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Posted by on in Culture Blogs
The Gospel According to Lawrence

 “The Goddess is great.”

(Jesus of Nazareth)

 

So, here's the story. After crawling, barely alive, out of the tomb (they took him down from the cross too soon), Jesus is thoroughly sick of his previous life and ministry. Physically alive but dead within, he wanders off into the world as a wounded itinerant healer.

So begins the “20th” century's most unlikely pagan novel, D. H. Lawrence's 1928 The Escaped Cock, a.k.a. The Man Who Died.

Well, but there's more. In his travels, he chances upon a Priestess of Isis. He stays with her in her temple, in its sacred seaside grove, and in time she heals him of the world-hating philosophy and physical impotence from which he has suffered heretofore.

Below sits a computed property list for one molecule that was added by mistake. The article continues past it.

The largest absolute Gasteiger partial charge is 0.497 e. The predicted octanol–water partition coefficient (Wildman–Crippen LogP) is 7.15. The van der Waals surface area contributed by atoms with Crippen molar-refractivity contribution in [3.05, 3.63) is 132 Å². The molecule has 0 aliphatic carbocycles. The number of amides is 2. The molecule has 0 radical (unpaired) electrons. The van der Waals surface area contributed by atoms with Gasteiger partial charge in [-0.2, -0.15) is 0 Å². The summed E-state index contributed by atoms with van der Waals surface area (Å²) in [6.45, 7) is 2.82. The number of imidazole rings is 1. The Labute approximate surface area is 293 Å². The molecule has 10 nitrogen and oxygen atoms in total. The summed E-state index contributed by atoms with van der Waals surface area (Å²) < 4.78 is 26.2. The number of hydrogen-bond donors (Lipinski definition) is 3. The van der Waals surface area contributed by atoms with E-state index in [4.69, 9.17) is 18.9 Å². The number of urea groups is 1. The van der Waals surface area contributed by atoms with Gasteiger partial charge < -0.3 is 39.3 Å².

“I am risen!” he proclaims when, courtesy of the priestess' ministrations, he achieves his first post-crucifixion erection.

In Escaped Cock, the gospel morphs into—and is healed of dysfunction by—the story of Isis and Osiris. Jesus, become Osiris Risen, sires tomorrow's Horus, and once again wanders off into the wide world of experience.

“Tomorrow is another day!” he proclaims (along with Scarlett O'Hara) as he sails off alone into the sunset.

Oh, Lawrence. So jejeune: if only we would all just shed our sexual inhibitions, the world would be healed and everything would be just peachy. Ah, if only things were so simple.

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Recent Comments - Show all comments
  • Steven Posch
    Steven Posch says #
    "Those who go looking for Jesus down the dark well of history will never see anything but their own reflections looking back at th
  • Anthony Gresham
    Anthony Gresham says #
    I once came across a story on the internet about Jesus moving to Japan after the crucifixion getting married and fathering three d

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